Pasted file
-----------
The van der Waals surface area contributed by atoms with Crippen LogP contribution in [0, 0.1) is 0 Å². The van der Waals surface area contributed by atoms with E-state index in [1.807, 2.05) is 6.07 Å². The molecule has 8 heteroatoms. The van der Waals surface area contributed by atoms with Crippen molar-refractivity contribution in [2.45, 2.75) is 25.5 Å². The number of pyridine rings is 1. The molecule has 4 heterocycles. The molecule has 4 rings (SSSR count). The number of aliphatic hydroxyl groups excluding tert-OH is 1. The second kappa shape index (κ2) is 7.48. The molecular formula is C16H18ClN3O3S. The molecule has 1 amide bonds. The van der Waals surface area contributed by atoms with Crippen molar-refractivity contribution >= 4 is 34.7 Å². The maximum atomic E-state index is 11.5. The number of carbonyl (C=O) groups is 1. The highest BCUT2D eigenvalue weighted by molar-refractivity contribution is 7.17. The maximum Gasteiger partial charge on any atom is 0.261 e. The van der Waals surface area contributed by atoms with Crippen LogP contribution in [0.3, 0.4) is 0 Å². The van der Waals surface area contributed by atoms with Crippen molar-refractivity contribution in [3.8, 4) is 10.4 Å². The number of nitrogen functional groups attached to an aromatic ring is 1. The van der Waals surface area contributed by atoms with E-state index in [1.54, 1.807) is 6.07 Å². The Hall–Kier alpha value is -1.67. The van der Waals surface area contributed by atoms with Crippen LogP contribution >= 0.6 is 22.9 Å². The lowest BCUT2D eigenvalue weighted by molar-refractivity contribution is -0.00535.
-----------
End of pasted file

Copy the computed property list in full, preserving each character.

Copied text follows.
The van der Waals surface area contributed by atoms with Crippen LogP contribution in [0, 0.1) is 0 Å². The van der Waals surface area contributed by atoms with E-state index in [1.807, 2.05) is 6.07 Å². The molecule has 8 heteroatoms. The van der Waals surface area contributed by atoms with Crippen molar-refractivity contribution in [2.45, 2.75) is 25.5 Å². The number of pyridine rings is 1. The molecule has 4 heterocycles. The molecule has 4 rings (SSSR count). The number of aliphatic hydroxyl groups excluding tert-OH is 1. The second kappa shape index (κ2) is 7.48. The molecular formula is C16H18ClN3O3S. The molecule has 1 amide bonds. The van der Waals surface area contributed by atoms with Crippen molar-refractivity contribution >= 4 is 34.7 Å². The maximum atomic E-state index is 11.5. The number of carbonyl (C=O) groups is 1. The highest BCUT2D eigenvalue weighted by molar-refractivity contribution is 7.17. The maximum Gasteiger partial charge on any atom is 0.261 e. The van der Waals surface area contributed by atoms with Crippen LogP contribution in [0.3, 0.4) is 0 Å². The van der Waals surface area contributed by atoms with Crippen molar-refractivity contribution in [3.8, 4) is 10.4 Å². The number of nitrogen functional groups attached to an aromatic ring is 1. The van der Waals surface area contributed by atoms with E-state index in [1.54, 1.807) is 6.07 Å². The Hall–Kier alpha value is -1.67. The van der Waals surface area contributed by atoms with Crippen LogP contribution >= 0.6 is 22.9 Å². The lowest BCUT2D eigenvalue weighted by molar-refractivity contribution is -0.00535.